It’s a gamble Wood has made repeatedly in his career. His tenure at Macromedia was rocky, and involved a demotion in fact if not in title. When his two-year contract was up, he left to found ReplayTV. A fan of Star Trek: The Next Generation, he was often frustrated at having to miss new episodes when they aired. Out of that frustration his company was born. “I felt like it was a risky business to start,” he says, “but I figured at least I’ll get a DVR out of it.”
He financed the venture himself at first before bringing in angel investors, one of whom was Marc Andreessen, the creator of Netscape. In 1999, Andreessen, now one of the most highly regarded venture capitalists on the planet, called ReplayTV “just about the coolest thing I’ve ever seen.” He invited people to see it as a kind of Netscape for TV, saying it would “provide a portal to personalize and manage the chaos of thousands of hours of television programming raining down on people daily.”
Ultimately, ReplayTV had to be sold for less than the amount of funding it had raised, and SONICblue, the company that acquired it, went belly up two years later. But the vision Andreessen conjured up is one that Wood is now achieving with Roku.
Roku started out as a device company, selling its set-top box to consumers, but today it makes money in four ways: through the sale of Roku players and Streaming Sticks, which plug into your TV’s HDMI port; through the sale, by five partnering brands, of Roku TVs, which have the same technology baked right in; through revenue-sharing agreements with more than 3,000 content providers; and through the sale of ads on its platform. Most of the channels on Roku are ad-supported, and Roku itself is typically given a percentage of the ad inventory on these channels to sell, contributing directly to its bottom line.
Its competitors are Apple aapl , with Apple TV; Google googl , which has Chromecast and Android TV; and Amazon, with its Fire TV and Fire TV Stick. Yet the market is not so crowded as it seems, Wood argues. Actually, it has shrunk over time, with lesser players falling away until only these four remain. “It’s a four-horse race,” Roku content head Shannon says.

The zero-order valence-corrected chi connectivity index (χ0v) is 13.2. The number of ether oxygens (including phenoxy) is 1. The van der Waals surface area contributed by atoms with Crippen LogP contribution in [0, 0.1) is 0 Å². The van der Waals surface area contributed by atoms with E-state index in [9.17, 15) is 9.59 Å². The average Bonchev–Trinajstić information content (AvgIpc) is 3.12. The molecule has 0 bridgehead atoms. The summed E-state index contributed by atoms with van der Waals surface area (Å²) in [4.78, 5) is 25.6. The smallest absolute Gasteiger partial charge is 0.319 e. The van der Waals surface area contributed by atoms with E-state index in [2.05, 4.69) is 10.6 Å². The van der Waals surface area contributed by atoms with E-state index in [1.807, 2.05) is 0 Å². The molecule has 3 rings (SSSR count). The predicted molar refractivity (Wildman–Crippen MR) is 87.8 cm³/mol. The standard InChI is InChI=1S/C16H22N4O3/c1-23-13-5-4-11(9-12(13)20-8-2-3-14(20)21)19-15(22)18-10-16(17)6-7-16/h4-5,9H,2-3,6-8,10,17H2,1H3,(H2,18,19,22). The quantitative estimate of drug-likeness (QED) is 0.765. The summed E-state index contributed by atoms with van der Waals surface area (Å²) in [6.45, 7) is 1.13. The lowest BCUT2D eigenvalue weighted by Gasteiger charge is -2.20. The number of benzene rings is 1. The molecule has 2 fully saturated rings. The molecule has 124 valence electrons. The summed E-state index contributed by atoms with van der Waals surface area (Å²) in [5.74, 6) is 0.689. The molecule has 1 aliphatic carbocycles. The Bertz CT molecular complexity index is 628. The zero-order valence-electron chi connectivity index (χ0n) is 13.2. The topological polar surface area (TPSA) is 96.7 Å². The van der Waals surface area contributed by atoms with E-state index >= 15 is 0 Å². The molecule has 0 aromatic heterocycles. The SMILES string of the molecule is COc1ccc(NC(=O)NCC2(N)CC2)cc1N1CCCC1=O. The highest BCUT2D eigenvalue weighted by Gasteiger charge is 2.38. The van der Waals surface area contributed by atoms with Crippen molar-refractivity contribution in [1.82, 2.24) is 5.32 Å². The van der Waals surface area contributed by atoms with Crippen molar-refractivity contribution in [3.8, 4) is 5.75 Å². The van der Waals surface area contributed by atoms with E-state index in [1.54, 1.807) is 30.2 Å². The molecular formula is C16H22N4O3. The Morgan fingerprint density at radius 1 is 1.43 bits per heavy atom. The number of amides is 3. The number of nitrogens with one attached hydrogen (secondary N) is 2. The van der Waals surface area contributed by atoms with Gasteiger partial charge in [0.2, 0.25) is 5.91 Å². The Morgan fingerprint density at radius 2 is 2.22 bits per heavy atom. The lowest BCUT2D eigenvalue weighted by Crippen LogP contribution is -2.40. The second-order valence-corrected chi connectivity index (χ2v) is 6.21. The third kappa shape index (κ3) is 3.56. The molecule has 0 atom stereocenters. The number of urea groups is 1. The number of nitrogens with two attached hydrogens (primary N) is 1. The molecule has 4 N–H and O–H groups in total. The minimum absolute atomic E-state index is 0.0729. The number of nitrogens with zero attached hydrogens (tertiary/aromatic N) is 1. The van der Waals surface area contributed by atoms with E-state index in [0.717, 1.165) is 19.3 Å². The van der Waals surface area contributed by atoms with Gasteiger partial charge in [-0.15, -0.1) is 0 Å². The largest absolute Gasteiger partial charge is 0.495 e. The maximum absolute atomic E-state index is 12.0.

According to NPD Group, the number of American households with streaming media players will reach 40% by 2017, more than doubling in only three years. Where Roku’s competitors are, as Mifsud puts it, “ginormous companies that make a ton of products,” Roku is singularly focused on transforming the TV experience.
In 2009, the company split in order to maintain this focus. There is Roku, led by Wood, and BrightSign, led by Jeff Hastings, the former head of engineering at ReplayTV. BrightSign pursues commercial applications of Roku’s core technology: electronic billboards, digital retail displays, and the like. Last year, its revenue was $41 million. In that same year, Roku, which employs 500 people, raked in just over $300 million.
The numbers are now so large that even Wood admits they have become “impersonal.” Roku has 10 million active monthly users—a number that grew 50% last year—and nearly 1 million Roku TVs have found a place in American homes, capturing 8% of the domestic smart-TV market in barely more than a year. (Roku TVs are now available in Canada and will be available in Mexico in June.)
“If I look back on the Replay days, Replay just didn’t get as much traction in terms of the branding,” says Hastings, “whereas I think Roku has achieved that critical mass in the market versus its competitors.”
Roku users streamed 5.5 billion hours of content in total last year, and the average user in the U.S. streams more than twice as much as the average user of competing products, Roku executives say. In terms of retail product, says Shannon, “we roughly sell around the same volumes, but in terms of engagement we blow those guys away.”
It seems fitting that the man who is to blame for our binge-watching addiction is a binge-watcher himself. Wood, who has yet to comment on rumors that Roku will soon go public, recently marathoned the first season of True Detective in only two days. Even he isn’t sure what to make of the impact his technology has had on popular culture. He remains focused on the product. “I like solving problems, and businesses are like multidimensional puzzles,” he says.
The biggest problem is how to scale up without sacrificing excellence. According to Shannon, Roku has to turn away as many as 90 percent of the companies that want to partner with it. “We just don’t have enough people to light up a hundred different cable operators,” he says. “And they’re not going to sit around and wait for us. They’re going to find someone else to service their needs. So it’s really a land grab over the next few years, and we need to grab as much of it as we can.”
Wood, who is no longer driven by money but remains as competitive as ever, likes his odds.